I’m not entirely sure what prompted me to pick up this book. But having picked it up, I was expecting a suspenseful thriller that would be so captivating; I would be turning the pages at quite a speed. However, this is not what I ended up with – in fact far from it.
Catherine wakes up one day to find Simon gone. She naturally assumes he has gone for an early run. Yet when she finds his running shoes by the door and nothing is missing, she begins to suspect that Simon is some sort of trouble. While Catherine is trying to piece her life back together, Simon is hidden half way across the world living a new life. But he cannot stay away forever, and twenty-five years later returns to Catherine ready to tell her the truth, whether she is ready for it or not.
The style of the narrative was written nicely. Simon and Catherine’s past from different time points were woven into the scenes from the present. At first it did seem a little disorientating switching from Catherine’s past to Simon’s and then to the present. But this feeling didn’t last long and I got used to it pretty quickly.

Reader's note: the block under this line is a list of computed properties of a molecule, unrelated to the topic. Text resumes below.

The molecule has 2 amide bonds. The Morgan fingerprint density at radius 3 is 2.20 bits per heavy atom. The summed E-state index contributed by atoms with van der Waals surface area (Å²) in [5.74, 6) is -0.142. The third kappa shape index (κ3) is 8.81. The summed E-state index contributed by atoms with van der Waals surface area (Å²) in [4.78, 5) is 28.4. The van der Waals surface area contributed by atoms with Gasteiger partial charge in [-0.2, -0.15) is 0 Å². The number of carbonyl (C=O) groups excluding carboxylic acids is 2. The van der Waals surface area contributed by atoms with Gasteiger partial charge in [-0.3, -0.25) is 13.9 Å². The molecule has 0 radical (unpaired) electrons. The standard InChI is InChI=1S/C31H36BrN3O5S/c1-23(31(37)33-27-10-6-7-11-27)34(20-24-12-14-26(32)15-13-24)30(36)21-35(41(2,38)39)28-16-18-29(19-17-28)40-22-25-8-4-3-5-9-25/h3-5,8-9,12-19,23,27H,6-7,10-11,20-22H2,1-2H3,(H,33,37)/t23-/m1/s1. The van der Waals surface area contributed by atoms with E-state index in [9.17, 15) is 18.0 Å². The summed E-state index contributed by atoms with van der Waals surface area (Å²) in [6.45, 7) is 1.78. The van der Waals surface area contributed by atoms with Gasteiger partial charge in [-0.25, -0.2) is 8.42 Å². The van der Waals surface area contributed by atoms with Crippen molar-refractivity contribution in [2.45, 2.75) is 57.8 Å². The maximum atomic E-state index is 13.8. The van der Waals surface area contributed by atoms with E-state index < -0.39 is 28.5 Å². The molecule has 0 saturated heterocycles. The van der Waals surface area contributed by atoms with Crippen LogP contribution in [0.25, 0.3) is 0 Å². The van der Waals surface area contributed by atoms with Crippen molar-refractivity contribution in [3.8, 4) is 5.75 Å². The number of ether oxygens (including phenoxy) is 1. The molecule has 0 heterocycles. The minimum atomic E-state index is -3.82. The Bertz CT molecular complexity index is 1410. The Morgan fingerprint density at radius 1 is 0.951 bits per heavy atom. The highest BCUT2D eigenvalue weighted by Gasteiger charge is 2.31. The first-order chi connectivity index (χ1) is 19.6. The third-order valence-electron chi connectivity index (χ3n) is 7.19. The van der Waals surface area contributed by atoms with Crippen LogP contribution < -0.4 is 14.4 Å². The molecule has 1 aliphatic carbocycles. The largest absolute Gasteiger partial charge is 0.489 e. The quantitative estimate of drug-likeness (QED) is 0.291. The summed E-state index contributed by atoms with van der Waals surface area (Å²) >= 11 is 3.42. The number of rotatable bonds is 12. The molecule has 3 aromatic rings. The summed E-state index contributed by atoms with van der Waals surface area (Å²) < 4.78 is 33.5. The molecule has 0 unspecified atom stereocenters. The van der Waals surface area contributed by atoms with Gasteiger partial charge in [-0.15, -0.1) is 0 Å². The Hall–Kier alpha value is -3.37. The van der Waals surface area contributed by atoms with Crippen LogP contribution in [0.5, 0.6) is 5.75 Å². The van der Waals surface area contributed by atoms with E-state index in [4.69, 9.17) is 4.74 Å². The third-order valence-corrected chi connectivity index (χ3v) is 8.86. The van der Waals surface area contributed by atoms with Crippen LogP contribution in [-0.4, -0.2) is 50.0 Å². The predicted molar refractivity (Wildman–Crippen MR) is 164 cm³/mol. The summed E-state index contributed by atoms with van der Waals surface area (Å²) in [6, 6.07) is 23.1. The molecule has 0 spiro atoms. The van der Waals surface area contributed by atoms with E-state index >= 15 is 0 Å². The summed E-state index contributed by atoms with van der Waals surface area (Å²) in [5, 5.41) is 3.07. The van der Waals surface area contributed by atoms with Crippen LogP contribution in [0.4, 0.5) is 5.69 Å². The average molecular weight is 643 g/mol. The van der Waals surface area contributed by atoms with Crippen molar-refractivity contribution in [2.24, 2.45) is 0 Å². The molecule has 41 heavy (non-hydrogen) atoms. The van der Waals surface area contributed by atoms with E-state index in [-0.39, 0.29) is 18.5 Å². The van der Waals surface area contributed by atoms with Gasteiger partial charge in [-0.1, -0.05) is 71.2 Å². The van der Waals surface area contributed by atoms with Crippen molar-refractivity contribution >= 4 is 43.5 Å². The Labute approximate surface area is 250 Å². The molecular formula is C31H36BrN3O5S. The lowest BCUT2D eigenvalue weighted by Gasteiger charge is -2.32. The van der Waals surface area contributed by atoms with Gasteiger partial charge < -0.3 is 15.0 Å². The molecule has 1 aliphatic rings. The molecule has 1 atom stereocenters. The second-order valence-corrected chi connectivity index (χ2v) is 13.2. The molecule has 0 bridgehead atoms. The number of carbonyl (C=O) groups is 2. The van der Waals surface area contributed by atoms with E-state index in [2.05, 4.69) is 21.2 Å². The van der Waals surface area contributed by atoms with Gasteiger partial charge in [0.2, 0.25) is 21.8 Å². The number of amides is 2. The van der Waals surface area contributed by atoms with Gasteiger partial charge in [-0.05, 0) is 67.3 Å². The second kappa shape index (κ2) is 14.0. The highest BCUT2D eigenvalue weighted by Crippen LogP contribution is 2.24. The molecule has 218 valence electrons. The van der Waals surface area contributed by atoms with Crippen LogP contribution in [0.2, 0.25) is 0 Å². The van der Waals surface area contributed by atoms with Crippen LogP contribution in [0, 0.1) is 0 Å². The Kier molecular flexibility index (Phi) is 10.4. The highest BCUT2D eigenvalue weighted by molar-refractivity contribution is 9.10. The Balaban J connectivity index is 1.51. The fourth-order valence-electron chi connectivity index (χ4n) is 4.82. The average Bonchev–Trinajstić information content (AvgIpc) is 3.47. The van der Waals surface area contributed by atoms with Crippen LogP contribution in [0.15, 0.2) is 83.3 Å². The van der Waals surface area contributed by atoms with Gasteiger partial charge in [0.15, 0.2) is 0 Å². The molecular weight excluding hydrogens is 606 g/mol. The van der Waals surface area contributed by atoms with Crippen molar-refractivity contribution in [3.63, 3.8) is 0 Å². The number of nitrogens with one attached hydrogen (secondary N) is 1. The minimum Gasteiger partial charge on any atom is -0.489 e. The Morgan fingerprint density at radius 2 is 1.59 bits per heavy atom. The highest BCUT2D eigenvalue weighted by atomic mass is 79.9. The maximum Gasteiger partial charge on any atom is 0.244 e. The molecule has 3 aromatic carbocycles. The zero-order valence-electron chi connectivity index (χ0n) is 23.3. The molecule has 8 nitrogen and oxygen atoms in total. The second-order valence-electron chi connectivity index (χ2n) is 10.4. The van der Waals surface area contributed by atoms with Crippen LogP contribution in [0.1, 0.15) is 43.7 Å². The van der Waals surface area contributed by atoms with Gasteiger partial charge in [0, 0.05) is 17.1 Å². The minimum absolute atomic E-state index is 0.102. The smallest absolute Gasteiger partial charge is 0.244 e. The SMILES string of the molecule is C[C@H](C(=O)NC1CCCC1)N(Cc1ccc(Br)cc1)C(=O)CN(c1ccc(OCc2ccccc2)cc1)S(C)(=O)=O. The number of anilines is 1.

The plot started off slowly, which I had expected. At first the hints and snippets of information revealed were intriguing and kept me reading. Yet, there came a point where I had read a substantial amount of the book and still nothing had really happened – this completely frustrated me! After a while of this sluggishly slow pace, my curiosity levels started to dwindle.
“… there were times when there was no other option but to leave everything behind, and to hell with the ramifications.”
Furthermore, some of the scenes, especially those depicting Simon were coming across as being highly unrealistic and absurd. For me, this took something away from the book. In this type of book, realism was somewhat important.
Additionally, when the big reveal was made as to why Simon left in the first place, I couldn’t help but feel disappointed. I had expected there to be more behind his reasoning for leaving. Moreover, this emphasized both characters’ flaws – particularly those of Simon’s. It infuriated me that both characters could be so blind – had they learnt nothing in ten years of marriage? Catherine I could sympathize with. I understood her reasoning (to an extent), but Simon was a different matter altogether. There wasn’t anything likable or redeemable about him. His actions, attitude and behaviour disgusted me. I couldn’t fathom how anyone could be like him.
“… the more you trust in someone, the more opportunities you give them to shatter your illusions about them.”
In a nutshell this book made me feel disappointed, disgusted and detached. Definitely would not recommend this book, and I don’t think I’ll be reading more of Marrs’ works anytime in the near future or ever.